A checking account should be simple and cheap to manage, but a few missteps can cost you money and time. Here are five common mistakes to avoid.
1. Bouncing checks
You get hit with two fees if you bounce a check -- one from your bank and one from the business you intended to pay -- and the punch is only getting harder. National retailers have hiked fees on bounced checks by 20 percent in the last year, according to a recent study by research firm Moebs Services in Lake Bluff, Ill. Now retailers charge a median fee of $30, compared to $25 in 2009, which is even more than the $27 median fee banks and credit unions charge for bounced checks.
2. Paying expensive fees for overdraft coverage
Rather than opting into your bank's program to cover overdrafts with debit cards, find a less expensive way to offset overdrafts, such as by linking your checking account to a savings account or to a line of credit. ING Direct USA, for instance, lets Electric Orange checking customers link their accounts to credit lines. With this system, the bank notes that overdrawing an account by $100 for 10 days would cost only 20 cents, for example, compared to the average $30 overdraft fee charged at other banks.
3. Paying too much for a checking account
Sure, the number of free checking options is shrinking, but you can still find some good deals if you're willing to abide by the account rules. Bank of America, for instance, offers an online checking account that's free as long as you use direct deposit or automatic bill pay and you don't use a teller -- ideal for customers who do their banking through ATMs and online.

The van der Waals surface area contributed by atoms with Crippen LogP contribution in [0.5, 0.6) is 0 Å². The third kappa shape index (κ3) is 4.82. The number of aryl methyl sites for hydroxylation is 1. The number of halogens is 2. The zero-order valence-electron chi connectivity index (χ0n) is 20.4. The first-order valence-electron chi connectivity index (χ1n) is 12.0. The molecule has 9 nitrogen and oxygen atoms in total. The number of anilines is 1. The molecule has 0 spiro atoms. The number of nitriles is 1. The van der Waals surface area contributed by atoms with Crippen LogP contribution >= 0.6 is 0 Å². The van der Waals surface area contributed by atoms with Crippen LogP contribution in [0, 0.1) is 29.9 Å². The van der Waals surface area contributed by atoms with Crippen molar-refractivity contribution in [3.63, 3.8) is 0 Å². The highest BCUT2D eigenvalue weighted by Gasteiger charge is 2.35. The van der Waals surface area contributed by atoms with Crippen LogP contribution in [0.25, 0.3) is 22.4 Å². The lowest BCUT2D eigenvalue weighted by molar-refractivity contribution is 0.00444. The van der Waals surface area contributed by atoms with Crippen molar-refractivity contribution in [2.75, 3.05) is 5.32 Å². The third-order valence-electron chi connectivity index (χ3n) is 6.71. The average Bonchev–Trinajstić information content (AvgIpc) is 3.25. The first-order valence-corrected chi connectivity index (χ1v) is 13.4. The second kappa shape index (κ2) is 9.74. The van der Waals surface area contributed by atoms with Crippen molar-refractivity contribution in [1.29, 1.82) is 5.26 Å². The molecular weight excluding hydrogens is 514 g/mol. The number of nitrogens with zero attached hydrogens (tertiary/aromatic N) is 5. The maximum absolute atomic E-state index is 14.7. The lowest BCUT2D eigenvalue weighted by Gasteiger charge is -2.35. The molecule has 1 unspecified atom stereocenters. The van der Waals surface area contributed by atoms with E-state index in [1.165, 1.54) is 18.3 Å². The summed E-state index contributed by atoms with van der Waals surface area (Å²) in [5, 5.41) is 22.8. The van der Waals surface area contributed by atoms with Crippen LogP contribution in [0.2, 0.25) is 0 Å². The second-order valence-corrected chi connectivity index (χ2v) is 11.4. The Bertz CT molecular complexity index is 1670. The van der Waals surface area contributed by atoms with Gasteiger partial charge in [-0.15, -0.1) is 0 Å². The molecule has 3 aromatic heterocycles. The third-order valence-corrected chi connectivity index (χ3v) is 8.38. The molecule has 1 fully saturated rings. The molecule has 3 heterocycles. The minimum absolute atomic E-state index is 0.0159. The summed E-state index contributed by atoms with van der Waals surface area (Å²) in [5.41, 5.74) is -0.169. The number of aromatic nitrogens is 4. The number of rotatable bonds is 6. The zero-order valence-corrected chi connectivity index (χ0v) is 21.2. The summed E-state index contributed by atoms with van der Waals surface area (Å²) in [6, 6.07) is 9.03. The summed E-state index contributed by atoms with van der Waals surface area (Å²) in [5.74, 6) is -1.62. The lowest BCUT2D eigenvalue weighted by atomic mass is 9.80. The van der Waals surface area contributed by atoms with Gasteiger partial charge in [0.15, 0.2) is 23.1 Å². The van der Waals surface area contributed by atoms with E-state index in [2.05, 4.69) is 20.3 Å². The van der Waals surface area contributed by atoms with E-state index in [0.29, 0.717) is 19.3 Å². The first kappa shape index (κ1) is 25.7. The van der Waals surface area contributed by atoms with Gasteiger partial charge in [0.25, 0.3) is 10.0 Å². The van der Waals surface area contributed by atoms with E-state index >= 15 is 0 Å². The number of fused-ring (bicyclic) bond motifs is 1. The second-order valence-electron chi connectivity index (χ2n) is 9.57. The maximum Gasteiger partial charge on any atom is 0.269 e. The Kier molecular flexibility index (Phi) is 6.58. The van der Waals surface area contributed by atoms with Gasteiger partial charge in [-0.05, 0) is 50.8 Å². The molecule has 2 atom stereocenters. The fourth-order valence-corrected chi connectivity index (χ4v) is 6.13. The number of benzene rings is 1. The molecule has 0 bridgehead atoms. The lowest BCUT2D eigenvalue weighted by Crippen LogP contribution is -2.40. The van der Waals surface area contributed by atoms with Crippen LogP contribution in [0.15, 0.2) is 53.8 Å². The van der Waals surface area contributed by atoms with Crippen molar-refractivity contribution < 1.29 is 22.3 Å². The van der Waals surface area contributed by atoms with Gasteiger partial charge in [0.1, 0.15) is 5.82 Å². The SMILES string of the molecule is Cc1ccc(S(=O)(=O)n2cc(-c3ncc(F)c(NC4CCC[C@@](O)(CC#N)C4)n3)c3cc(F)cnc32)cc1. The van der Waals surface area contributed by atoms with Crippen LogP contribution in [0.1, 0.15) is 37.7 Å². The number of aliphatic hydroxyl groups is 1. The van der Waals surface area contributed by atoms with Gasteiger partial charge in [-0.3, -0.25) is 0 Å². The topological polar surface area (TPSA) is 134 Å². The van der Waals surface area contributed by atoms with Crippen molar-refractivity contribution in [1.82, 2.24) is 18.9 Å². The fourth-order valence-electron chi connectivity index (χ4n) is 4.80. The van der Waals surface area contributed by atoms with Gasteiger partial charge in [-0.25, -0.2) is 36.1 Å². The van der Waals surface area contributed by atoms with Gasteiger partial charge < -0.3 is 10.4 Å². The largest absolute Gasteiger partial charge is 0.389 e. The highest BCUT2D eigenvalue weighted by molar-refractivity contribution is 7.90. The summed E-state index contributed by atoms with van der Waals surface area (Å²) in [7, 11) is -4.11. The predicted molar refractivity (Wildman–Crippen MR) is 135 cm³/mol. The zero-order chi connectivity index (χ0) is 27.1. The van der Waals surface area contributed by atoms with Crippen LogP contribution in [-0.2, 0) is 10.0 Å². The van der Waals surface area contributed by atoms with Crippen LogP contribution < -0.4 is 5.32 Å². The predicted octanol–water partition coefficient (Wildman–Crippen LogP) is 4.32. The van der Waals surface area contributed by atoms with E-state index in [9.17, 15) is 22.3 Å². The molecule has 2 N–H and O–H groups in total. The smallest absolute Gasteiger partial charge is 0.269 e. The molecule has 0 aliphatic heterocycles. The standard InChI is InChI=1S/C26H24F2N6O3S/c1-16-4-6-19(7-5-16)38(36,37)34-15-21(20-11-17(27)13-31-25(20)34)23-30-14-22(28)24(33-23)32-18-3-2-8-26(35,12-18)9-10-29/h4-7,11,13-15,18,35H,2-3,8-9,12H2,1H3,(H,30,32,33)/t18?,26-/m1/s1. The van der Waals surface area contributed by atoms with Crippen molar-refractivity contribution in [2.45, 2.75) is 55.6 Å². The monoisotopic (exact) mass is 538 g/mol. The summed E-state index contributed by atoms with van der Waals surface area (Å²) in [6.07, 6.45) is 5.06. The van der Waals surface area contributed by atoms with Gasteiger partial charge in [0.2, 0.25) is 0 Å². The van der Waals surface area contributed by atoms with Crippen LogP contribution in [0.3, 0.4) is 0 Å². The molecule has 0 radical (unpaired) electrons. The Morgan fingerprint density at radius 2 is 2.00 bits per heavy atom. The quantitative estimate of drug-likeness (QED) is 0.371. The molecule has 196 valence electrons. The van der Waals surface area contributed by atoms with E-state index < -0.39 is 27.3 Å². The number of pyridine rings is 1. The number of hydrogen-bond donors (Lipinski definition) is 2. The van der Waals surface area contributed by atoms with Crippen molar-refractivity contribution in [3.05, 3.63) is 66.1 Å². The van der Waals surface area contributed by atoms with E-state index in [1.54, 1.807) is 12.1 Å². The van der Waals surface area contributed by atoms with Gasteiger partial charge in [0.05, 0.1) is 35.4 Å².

4. Using out-of-network ATMs
You might pay two fees when you use an ATM machine outside your bank's ATM network -- one fee to the ATM owner and the other fee to your bank. A few dollars may not seem like much, but they add up over time, and in this economy there's no sense in throwing money away. Use text banking to find out where your bank's nearest ATM is or get cash back when you use your debit card at a store to avoid using an out-of-network ATM.
5. Failing to allow enough time for closing a checking account
Closing a checking account is more complicated than opening one. Give yourself a month for all checks to clear and to allow you time to cancel any automatic payments coming out of that account. Contact your bank or credit union to get instructions and make sure they know that you intend to close the account. Don't forget to shut off direct deposit and automatic bill payments.
New technology makes managing checking accounts easier. Take advantage of services, such as online banking, text banking and automatic transaction alerts, to help you track your account balance and avoid errors.